Canned food is one of the more underappreciated staples of the human diet. According to James Parker, writing for the Boston Globe ideas section, the humble canned food—invented by a Frenchman and industrialized by the British—is “an instrument of culture,” diffusing knowledge across borders, “agent of dietary democracy” understated in its transnational diplomacy. It’s also a symbol of rich philosophy, standing for “asceticism, separateness, lack of nurture, the dignity of the mental life.” Let the snobs scoff at the understated value of the canned food. Parker writes:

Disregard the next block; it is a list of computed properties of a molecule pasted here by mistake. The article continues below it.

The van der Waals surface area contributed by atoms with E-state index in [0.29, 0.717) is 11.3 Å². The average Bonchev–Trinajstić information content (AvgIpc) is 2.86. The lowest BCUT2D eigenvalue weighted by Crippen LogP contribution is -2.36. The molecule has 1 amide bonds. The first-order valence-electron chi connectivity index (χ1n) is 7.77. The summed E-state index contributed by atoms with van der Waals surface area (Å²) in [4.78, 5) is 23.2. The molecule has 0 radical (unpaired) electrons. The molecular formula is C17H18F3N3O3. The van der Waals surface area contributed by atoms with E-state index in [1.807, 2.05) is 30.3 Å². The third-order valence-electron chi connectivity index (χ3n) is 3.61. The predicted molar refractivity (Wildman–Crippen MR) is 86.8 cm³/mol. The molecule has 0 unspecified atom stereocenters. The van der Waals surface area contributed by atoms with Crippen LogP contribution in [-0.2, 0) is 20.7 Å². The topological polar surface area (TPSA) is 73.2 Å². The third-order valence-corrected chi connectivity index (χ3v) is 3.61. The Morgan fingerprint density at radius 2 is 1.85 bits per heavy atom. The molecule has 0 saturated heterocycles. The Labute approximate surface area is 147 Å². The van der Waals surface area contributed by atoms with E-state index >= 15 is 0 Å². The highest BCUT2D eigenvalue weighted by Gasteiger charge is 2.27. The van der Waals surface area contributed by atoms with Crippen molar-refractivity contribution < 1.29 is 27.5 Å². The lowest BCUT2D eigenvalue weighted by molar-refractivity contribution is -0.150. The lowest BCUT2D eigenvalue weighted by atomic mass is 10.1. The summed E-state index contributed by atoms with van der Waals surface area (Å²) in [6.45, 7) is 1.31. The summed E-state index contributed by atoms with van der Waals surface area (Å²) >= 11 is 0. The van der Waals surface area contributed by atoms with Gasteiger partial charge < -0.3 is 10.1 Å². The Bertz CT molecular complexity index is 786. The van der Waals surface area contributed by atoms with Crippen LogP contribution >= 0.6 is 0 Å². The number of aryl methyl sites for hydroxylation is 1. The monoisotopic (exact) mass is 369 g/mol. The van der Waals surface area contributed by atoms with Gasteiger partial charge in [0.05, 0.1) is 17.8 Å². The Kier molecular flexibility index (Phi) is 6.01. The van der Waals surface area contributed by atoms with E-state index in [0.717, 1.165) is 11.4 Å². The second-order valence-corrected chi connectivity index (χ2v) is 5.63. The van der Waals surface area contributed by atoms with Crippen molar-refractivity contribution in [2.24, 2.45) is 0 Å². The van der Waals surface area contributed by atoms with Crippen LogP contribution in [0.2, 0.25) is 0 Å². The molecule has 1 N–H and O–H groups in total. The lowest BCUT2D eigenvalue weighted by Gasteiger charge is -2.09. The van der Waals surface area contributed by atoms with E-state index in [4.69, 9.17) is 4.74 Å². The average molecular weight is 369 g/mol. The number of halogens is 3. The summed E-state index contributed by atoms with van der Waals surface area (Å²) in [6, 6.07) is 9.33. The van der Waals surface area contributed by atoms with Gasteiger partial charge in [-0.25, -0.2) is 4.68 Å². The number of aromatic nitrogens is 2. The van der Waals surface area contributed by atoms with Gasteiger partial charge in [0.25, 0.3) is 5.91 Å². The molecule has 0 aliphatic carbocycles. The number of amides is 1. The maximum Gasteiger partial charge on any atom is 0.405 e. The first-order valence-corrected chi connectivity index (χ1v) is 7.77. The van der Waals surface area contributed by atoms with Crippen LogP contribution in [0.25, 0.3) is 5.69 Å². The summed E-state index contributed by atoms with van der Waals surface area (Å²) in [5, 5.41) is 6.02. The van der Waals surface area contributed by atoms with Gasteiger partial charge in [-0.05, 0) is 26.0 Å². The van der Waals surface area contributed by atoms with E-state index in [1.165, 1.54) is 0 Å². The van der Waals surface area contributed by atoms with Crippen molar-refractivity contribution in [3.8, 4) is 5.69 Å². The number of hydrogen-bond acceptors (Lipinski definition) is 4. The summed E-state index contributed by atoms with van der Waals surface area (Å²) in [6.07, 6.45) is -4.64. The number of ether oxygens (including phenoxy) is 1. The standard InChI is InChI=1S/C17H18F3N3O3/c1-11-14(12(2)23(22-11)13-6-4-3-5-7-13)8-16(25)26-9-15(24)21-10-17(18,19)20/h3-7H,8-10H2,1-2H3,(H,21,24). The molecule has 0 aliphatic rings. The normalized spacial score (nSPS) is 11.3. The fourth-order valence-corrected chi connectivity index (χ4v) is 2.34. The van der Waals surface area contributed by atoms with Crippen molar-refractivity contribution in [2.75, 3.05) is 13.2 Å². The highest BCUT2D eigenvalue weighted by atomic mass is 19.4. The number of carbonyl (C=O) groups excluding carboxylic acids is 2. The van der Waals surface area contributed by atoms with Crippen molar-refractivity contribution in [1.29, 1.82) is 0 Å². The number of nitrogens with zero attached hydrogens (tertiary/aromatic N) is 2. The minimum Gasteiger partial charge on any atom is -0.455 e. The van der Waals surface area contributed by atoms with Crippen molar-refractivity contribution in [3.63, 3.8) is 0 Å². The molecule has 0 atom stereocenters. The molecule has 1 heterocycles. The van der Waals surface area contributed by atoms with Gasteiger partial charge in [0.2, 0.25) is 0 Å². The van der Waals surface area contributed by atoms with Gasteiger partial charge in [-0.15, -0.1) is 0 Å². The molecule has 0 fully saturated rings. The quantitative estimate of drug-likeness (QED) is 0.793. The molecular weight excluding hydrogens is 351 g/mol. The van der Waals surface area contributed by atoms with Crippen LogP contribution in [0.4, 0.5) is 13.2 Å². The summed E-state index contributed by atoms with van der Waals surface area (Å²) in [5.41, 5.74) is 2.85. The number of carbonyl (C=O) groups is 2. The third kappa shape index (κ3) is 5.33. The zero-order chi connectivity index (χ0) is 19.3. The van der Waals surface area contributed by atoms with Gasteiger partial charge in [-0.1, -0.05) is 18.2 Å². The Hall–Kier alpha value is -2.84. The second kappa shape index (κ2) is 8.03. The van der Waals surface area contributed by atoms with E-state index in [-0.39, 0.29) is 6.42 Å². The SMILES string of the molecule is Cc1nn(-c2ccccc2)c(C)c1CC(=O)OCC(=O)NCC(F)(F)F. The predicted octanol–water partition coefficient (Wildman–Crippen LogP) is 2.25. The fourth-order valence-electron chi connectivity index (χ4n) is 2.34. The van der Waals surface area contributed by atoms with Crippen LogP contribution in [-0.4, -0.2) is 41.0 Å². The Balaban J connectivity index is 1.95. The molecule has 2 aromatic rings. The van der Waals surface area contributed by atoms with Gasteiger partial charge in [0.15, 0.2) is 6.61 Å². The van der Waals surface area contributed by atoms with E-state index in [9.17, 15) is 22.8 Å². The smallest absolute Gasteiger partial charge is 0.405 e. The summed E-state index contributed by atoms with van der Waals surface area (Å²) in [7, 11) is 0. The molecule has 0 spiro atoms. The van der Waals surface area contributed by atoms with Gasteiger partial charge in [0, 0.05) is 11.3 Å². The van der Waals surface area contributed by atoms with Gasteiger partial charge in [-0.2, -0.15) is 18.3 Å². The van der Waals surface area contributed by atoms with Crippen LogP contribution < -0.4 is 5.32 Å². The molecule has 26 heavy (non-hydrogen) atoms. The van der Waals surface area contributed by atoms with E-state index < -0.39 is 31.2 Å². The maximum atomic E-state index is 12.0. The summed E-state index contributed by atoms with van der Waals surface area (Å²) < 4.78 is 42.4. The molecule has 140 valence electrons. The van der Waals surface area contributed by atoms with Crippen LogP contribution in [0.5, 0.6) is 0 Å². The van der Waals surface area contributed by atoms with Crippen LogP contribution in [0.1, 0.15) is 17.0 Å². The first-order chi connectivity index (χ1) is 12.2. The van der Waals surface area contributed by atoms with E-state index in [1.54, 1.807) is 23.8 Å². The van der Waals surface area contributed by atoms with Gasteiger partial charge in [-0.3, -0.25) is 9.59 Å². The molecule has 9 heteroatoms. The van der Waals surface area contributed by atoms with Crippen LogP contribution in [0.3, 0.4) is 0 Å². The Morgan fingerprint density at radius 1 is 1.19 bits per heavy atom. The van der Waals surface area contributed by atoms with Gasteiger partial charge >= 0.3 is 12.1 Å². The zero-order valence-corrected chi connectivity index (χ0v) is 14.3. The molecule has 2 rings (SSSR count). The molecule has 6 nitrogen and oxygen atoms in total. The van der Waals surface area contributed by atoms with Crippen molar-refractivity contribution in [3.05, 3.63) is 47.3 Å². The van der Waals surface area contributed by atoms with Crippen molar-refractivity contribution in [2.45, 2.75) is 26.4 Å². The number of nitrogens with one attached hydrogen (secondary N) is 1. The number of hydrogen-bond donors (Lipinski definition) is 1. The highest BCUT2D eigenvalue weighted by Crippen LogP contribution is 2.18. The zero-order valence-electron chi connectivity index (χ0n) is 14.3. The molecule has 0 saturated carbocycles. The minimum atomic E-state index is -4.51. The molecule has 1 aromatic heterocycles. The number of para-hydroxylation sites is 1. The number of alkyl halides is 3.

Let’s face it, we can’t all be cooks. And for those of us unattached to the soil, amicably divorced from Nature, to whom the seasonal tang and the fibrous crunch of freshness are matters of indifference, civilization has made a single marvelous provision: canned food.
Source: Boston Globe